What can we learn from watching the Olympics? Especially if you’re a regular person without athletic talent, what do you share with Olympic athletes? You don't have to be an Olympian to have the same kind of attitude, but you do have to work hard, and believe:
Set goals regarding your performance
- Focus on what is doable first. Make phone calls to friends and other job seekers to build your confidence. Then make phone calls to new contacts using what you learned from your practice. Then schedule networking meeting to grow your network into your job.
Plan for the event (The Interview)
- Find triggers or common questions which will help you stay focused on your performance during the interview. Then rehearse and practice. Do what Olympic athletes do and visualize yourself going through the the interview.
Your performance does not define your self-worth
- Separate your self-worth from your performance. Putting the two together puts enormous pressure on the event and and makes it difficult to do well. You are not your performance; you are always you regardless of the score at the end of the day.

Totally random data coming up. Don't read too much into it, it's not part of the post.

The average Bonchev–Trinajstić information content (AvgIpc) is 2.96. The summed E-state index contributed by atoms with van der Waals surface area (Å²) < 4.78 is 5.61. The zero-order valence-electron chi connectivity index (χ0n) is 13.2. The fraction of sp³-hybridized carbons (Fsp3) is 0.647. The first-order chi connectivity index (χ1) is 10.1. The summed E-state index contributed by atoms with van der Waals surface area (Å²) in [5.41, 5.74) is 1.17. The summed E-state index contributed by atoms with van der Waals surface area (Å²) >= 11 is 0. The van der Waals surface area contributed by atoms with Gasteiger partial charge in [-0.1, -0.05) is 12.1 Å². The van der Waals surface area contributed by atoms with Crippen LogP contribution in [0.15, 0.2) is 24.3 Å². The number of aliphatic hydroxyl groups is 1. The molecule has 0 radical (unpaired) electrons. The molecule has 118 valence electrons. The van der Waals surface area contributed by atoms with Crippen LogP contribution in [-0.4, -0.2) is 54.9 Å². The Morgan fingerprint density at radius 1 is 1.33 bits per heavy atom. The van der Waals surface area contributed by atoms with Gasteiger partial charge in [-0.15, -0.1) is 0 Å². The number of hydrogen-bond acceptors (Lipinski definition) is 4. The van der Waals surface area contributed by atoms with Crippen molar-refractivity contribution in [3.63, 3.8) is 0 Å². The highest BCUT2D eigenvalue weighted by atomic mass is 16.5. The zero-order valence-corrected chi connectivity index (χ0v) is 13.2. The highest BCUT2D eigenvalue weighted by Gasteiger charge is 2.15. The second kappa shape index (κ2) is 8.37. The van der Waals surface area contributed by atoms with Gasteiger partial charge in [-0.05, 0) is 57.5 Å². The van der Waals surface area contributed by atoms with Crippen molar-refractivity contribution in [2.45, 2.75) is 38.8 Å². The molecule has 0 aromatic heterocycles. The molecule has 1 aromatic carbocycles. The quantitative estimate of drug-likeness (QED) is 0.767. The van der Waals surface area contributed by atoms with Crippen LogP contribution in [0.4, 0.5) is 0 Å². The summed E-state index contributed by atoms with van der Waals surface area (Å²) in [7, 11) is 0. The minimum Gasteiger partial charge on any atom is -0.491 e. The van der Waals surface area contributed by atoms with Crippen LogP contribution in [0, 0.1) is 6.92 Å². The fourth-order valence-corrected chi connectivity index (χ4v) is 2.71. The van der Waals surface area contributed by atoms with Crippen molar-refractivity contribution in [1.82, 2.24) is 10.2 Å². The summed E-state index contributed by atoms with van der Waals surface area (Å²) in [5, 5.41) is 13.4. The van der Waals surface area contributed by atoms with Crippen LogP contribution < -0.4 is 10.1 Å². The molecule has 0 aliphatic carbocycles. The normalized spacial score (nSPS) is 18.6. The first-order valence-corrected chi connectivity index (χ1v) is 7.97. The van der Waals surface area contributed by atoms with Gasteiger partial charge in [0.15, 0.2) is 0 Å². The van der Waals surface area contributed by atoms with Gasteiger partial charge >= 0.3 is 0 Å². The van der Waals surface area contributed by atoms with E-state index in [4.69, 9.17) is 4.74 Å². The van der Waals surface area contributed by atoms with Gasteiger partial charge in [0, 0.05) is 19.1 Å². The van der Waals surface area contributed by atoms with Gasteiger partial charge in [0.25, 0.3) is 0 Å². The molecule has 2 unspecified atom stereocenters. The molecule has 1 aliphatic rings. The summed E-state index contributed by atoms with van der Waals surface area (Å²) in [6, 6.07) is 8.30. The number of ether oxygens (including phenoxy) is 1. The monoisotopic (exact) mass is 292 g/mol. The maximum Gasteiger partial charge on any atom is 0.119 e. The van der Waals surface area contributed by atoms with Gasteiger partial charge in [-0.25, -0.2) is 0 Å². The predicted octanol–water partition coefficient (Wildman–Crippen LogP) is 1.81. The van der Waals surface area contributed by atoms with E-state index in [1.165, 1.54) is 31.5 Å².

Relive your Successes
- Use your success stories; visualize the events and achievements. Remember how you felt and thought. You have done fantastic things in your career. Refer back to your success stories often so that you relive the experience.
Dump your ego, you’re only human
- If not, you won't allow yourself to do things that make you look bad, and in the end, that avoidance will keep you from getting better. Human beings learn from mistakes by making changes--often little changes which lead to achievements.
Temporary disappointments are normal (Except for Cubs fans; then it’s not temporary)
- Nobody's perfect, stuff happens. Know that you will make mistakes and mess up the interview or meeting, but let them slide, and focus on the next one.
Laugh often and laugh out loud!
- When it gets hard... laugh. Dump the negative and find something to laugh about. As I always tell my clients and audiences: "If you're not having fun, you're not doing it right!"
"Have an Olympic Attitude About Your Job Search" is inspired by Peter Haberl, United States Olympic Committee sports psychologist